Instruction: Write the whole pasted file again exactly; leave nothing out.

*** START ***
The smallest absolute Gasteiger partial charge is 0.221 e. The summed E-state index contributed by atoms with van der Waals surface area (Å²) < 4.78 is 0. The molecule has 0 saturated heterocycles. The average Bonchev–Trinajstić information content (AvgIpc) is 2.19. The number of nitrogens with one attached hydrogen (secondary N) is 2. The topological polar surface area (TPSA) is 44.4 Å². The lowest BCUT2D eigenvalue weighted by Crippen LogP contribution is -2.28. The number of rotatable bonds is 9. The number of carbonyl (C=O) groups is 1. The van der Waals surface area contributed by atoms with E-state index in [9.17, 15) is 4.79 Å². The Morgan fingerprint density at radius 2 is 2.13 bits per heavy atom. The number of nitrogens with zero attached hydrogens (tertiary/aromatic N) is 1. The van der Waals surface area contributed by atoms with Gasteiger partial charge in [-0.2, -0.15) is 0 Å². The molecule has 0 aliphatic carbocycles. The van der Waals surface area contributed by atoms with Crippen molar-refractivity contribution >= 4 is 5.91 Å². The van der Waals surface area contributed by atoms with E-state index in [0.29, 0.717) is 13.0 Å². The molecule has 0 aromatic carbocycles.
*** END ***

The smallest absolute Gasteiger partial charge is 0.221 e. The summed E-state index contributed by atoms with van der Waals surface area (Å²) < 4.78 is 0. The molecule has 0 saturated heterocycles. The average Bonchev–Trinajstić information content (AvgIpc) is 2.19. The number of nitrogens with one attached hydrogen (secondary N) is 2. The topological polar surface area (TPSA) is 44.4 Å². The lowest BCUT2D eigenvalue weighted by Crippen LogP contribution is -2.28. The number of rotatable bonds is 9. The number of carbonyl (C=O) groups is 1. The van der Waals surface area contributed by atoms with E-state index in [9.17, 15) is 4.79 Å². The Morgan fingerprint density at radius 2 is 2.13 bits per heavy atom. The number of nitrogens with zero attached hydrogens (tertiary/aromatic N) is 1. The van der Waals surface area contributed by atoms with Gasteiger partial charge in [-0.2, -0.15) is 0 Å². The molecule has 0 aliphatic carbocycles. The van der Waals surface area contributed by atoms with Crippen molar-refractivity contribution >= 4 is 5.91 Å². The van der Waals surface area contributed by atoms with E-state index in [0.29, 0.717) is 13.0 Å². The molecule has 0 aromatic carbocycles.